Background: Several epidemiological studies have found U- or J-shaped relationships between alcohol intake and cardiovascular conditions. The influence of heavy drinking is, however, sparsely studied. The objective of the present study was to examine whether alcohol addicts have higher incidence rates of cardio- and cerebrovascular diseases than the population in general.
Methods: The cohort comprised 19,185 subjects (15,368 men and 3,817 women) who attended outpatient clinics for alcohol abusers within the Copenhagen Hospital Corporation (1954 to 1992). Incidence rates were standardized (SIR) according to sex, age and calendar time to compare subjects’ cardio- and cerebrovascular incidence with that of the general population of Copenhagen.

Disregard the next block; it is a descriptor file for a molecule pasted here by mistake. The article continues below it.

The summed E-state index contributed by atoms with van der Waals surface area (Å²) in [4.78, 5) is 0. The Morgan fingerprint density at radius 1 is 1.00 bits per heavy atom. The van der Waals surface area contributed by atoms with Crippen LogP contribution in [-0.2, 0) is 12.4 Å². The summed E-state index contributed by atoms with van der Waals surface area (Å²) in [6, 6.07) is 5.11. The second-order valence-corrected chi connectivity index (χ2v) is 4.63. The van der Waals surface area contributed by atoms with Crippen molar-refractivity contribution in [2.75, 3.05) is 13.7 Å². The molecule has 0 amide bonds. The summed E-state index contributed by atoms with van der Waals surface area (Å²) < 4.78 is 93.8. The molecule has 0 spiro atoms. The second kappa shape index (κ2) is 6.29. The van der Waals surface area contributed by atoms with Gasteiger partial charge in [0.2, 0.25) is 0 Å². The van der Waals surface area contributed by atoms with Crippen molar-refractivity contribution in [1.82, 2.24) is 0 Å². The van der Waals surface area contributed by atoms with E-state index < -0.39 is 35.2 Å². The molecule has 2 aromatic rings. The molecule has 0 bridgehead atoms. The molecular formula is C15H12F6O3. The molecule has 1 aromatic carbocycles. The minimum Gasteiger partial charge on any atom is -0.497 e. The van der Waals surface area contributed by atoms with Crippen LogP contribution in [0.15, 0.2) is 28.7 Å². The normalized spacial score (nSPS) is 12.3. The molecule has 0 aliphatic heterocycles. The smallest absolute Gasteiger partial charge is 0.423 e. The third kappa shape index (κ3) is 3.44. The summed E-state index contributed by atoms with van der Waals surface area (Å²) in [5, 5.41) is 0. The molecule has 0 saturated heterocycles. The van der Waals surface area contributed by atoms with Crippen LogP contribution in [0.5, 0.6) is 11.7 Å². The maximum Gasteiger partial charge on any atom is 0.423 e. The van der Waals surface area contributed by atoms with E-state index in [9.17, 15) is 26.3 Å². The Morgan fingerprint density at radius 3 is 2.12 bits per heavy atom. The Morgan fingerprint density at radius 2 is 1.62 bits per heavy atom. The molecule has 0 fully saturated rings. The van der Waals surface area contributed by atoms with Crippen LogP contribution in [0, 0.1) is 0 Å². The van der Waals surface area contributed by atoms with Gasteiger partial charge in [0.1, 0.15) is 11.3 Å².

Results: During the period 1977 to 2001 a total of 9,397 events of cardio- and cerebrovascular disease were observed. In both men and women, statistically significant higher incidence rates than would be expected in a standard population were observed for cardiovascular diseases (e.g., ischemic heart diseases, men: SIR = 1.76; 95% CI 1.69–1.83; women: SIR = 2.44; 95% CI 2.19–2.73) and cerebrovascular diseases (e.g., hemorrhagic stroke, men: SIR = 2.71; 95% CI 2.45–2.99; women: SIR = 2.77; 95% CI 2.18–3.48).
Conclusions: The study indicates increased risks of cardio- and cerebrovascular diseases in subjects with an excessive alcohol intake.